ALVARO GARCE GARCIA Y SANTOS, Committee Expert and Rapporteur for the report of Spain, said that according to the report there were no exceptions to the principle of non-refoulement but Amnesty International and others had recorded many thousands of expulsions of foreigners; could the delegation explain what procedures were in place for this process and what measures were undertaken to ensure that those expelled were not at risk? Furthermore, certain detention centres for refugees were said to be “unconstitutional”; could the delegation shed light on this and other matters relating to the detention and expulsion of refugees? Turning to the matter of incommunicado detention, the Committee would like to know why Spain would want to keep this system pursuant to any legislation. Could the delegation give more information about the advisory body mentioned in the report and how it viewed incommunicado detention? Could the delegation speak about the resourcing of a national preventive mechanism as mentioned in the report? According to information obtained by the Committee, the national preventive mechanism was staffed by just seven people who were dealing with many thousands of detainees in various contexts; did the Committee consider this to be sufficient?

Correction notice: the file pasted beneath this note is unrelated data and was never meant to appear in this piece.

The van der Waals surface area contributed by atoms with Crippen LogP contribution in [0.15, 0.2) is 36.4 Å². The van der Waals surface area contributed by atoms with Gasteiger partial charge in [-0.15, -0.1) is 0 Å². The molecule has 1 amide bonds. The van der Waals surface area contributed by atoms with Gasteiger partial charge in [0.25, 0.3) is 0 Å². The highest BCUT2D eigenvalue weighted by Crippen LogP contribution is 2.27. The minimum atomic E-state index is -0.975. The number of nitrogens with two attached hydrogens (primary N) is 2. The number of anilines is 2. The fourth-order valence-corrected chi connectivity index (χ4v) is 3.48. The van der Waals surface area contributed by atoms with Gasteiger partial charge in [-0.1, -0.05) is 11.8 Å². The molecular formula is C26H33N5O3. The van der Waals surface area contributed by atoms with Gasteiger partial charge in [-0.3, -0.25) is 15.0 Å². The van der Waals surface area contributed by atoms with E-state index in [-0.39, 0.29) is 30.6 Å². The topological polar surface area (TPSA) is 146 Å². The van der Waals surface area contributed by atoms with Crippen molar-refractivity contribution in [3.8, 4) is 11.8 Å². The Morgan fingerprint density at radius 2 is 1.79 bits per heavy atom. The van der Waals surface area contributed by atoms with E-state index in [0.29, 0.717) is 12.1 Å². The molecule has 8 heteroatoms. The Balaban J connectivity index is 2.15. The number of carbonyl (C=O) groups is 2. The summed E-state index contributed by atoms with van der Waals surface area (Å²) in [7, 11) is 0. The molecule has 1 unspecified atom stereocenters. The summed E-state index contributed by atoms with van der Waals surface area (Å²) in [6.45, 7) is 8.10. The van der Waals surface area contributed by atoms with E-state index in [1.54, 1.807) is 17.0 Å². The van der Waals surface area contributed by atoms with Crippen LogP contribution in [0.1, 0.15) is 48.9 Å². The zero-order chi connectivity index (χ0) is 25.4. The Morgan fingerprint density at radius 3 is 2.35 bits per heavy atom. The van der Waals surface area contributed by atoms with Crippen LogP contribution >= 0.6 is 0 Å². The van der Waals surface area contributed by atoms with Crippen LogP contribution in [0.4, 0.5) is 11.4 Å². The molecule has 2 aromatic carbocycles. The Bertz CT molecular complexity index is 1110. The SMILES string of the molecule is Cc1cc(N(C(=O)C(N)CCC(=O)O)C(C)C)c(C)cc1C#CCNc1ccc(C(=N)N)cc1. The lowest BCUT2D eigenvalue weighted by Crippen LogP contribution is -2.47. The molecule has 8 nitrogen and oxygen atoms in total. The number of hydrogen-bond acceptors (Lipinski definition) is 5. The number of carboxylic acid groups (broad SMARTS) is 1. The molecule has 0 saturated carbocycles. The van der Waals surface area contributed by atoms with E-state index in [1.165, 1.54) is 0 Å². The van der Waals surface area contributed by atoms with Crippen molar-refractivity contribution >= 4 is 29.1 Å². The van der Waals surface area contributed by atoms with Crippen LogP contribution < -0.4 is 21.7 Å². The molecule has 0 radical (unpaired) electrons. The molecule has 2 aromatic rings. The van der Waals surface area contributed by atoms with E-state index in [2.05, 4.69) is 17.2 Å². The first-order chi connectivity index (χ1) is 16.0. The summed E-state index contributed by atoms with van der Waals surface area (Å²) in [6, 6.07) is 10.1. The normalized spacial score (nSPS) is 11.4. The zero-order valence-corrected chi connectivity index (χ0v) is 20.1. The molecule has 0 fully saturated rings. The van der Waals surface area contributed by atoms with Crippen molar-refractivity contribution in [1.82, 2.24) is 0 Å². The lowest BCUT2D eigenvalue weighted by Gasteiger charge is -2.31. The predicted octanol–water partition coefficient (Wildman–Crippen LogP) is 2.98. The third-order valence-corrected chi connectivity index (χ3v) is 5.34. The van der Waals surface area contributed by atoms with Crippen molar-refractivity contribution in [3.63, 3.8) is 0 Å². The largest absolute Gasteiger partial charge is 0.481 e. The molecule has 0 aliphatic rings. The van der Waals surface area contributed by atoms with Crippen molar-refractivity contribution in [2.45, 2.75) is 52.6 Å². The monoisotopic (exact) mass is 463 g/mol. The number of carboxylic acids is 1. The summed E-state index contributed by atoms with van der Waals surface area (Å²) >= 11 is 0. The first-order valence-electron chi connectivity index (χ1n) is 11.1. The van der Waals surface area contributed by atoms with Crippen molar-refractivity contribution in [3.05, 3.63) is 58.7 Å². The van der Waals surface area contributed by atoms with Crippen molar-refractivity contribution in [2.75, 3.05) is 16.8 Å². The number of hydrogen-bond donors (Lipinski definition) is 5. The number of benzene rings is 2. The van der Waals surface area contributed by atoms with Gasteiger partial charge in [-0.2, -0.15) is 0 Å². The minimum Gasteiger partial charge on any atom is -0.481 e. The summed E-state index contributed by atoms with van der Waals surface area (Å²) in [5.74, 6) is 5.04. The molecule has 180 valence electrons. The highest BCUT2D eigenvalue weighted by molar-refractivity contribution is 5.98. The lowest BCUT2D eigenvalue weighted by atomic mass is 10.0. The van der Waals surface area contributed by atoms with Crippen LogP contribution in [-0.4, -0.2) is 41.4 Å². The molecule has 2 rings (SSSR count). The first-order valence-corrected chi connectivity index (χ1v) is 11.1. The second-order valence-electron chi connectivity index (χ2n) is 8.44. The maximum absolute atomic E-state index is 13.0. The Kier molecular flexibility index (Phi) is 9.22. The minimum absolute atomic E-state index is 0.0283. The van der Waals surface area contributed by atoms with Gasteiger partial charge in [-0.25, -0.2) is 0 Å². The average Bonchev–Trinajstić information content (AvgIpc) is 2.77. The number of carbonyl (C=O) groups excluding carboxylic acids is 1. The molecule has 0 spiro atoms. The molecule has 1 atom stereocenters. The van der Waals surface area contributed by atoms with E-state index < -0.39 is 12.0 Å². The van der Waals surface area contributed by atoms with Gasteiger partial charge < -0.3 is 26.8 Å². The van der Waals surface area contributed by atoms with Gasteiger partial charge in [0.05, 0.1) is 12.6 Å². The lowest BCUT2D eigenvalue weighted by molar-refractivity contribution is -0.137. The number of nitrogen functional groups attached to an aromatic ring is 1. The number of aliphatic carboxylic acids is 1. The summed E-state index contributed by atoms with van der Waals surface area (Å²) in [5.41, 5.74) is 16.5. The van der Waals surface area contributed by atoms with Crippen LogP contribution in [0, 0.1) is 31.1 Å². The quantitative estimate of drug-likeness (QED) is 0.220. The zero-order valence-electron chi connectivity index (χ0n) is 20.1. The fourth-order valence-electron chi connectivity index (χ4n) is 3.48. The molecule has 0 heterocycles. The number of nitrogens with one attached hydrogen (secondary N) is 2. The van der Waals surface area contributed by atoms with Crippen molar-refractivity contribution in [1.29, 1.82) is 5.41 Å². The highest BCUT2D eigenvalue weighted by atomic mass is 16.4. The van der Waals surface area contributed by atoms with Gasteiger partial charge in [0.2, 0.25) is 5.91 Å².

Another Expert welcomed the human rights training that was being given to security forces but asked whether there was any specific training on the provisions of the Convention more specifically. What plans were there in place to extend knowledge of the Convention more broadly? Figures of thousands of victims dating from the Spanish Civil War period had been quoted but did the State keep a comprehensive register of these names? Were the graves of the victims recorded? Civil society had asked for the establishment of a truth and reconciliation mechanism; had the State considered this as a way of meeting its obligations under the articles of the Convention dealing with truth and historical memory?